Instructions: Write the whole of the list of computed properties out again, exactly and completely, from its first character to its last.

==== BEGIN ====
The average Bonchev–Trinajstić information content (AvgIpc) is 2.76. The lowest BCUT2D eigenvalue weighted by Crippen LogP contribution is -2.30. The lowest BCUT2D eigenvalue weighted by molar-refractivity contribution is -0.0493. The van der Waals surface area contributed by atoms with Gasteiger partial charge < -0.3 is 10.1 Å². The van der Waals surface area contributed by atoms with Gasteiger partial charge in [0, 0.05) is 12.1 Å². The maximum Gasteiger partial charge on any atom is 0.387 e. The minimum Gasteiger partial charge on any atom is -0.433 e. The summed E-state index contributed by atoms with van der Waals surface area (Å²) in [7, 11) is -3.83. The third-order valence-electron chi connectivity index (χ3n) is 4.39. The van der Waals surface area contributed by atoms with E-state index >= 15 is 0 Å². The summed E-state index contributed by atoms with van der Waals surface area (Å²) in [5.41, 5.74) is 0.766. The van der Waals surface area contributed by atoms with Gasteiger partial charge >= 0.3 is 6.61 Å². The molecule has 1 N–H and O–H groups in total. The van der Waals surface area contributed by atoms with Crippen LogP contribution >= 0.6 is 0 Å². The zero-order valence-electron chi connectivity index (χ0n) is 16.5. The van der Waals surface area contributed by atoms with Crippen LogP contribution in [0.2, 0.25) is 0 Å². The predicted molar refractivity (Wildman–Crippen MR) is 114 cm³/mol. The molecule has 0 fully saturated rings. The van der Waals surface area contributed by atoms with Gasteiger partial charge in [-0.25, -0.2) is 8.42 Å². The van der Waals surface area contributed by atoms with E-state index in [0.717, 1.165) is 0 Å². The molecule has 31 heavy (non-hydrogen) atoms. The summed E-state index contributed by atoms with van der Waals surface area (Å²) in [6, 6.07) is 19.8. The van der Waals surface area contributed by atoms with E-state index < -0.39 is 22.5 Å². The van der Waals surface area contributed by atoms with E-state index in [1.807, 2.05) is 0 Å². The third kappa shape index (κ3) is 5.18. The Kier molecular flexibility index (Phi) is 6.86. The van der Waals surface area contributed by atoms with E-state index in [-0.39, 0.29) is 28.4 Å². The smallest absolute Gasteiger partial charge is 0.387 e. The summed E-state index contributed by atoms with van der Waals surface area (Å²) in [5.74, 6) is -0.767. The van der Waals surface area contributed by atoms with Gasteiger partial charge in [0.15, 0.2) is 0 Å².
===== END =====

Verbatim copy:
The average Bonchev–Trinajstić information content (AvgIpc) is 2.76. The lowest BCUT2D eigenvalue weighted by Crippen LogP contribution is -2.30. The lowest BCUT2D eigenvalue weighted by molar-refractivity contribution is -0.0493. The van der Waals surface area contributed by atoms with Gasteiger partial charge < -0.3 is 10.1 Å². The van der Waals surface area contributed by atoms with Gasteiger partial charge in [0, 0.05) is 12.1 Å². The maximum Gasteiger partial charge on any atom is 0.387 e. The minimum Gasteiger partial charge on any atom is -0.433 e. The summed E-state index contributed by atoms with van der Waals surface area (Å²) in [7, 11) is -3.83. The third-order valence-electron chi connectivity index (χ3n) is 4.39. The van der Waals surface area contributed by atoms with E-state index >= 15 is 0 Å². The summed E-state index contributed by atoms with van der Waals surface area (Å²) in [5.41, 5.74) is 0.766. The van der Waals surface area contributed by atoms with Gasteiger partial charge >= 0.3 is 6.61 Å². The molecule has 1 N–H and O–H groups in total. The van der Waals surface area contributed by atoms with Crippen LogP contribution >= 0.6 is 0 Å². The zero-order valence-electron chi connectivity index (χ0n) is 16.5. The van der Waals surface area contributed by atoms with Crippen LogP contribution in [0.2, 0.25) is 0 Å². The predicted molar refractivity (Wildman–Crippen MR) is 114 cm³/mol. The molecule has 0 fully saturated rings. The van der Waals surface area contributed by atoms with Gasteiger partial charge in [-0.25, -0.2) is 8.42 Å². The van der Waals surface area contributed by atoms with E-state index in [0.717, 1.165) is 0 Å². The molecule has 31 heavy (non-hydrogen) atoms. The summed E-state index contributed by atoms with van der Waals surface area (Å²) in [6, 6.07) is 19.8. The van der Waals surface area contributed by atoms with E-state index < -0.39 is 22.5 Å². The van der Waals surface area contributed by atoms with E-state index in [1.807, 2.05) is 0 Å². The third kappa shape index (κ3) is 5.18. The Kier molecular flexibility index (Phi) is 6.86. The van der Waals surface area contributed by atoms with E-state index in [-0.39, 0.29) is 28.4 Å². The smallest absolute Gasteiger partial charge is 0.387 e. The summed E-state index contributed by atoms with van der Waals surface area (Å²) in [5.74, 6) is -0.767. The van der Waals surface area contributed by atoms with Gasteiger partial charge in [0.15, 0.2) is 0 Å².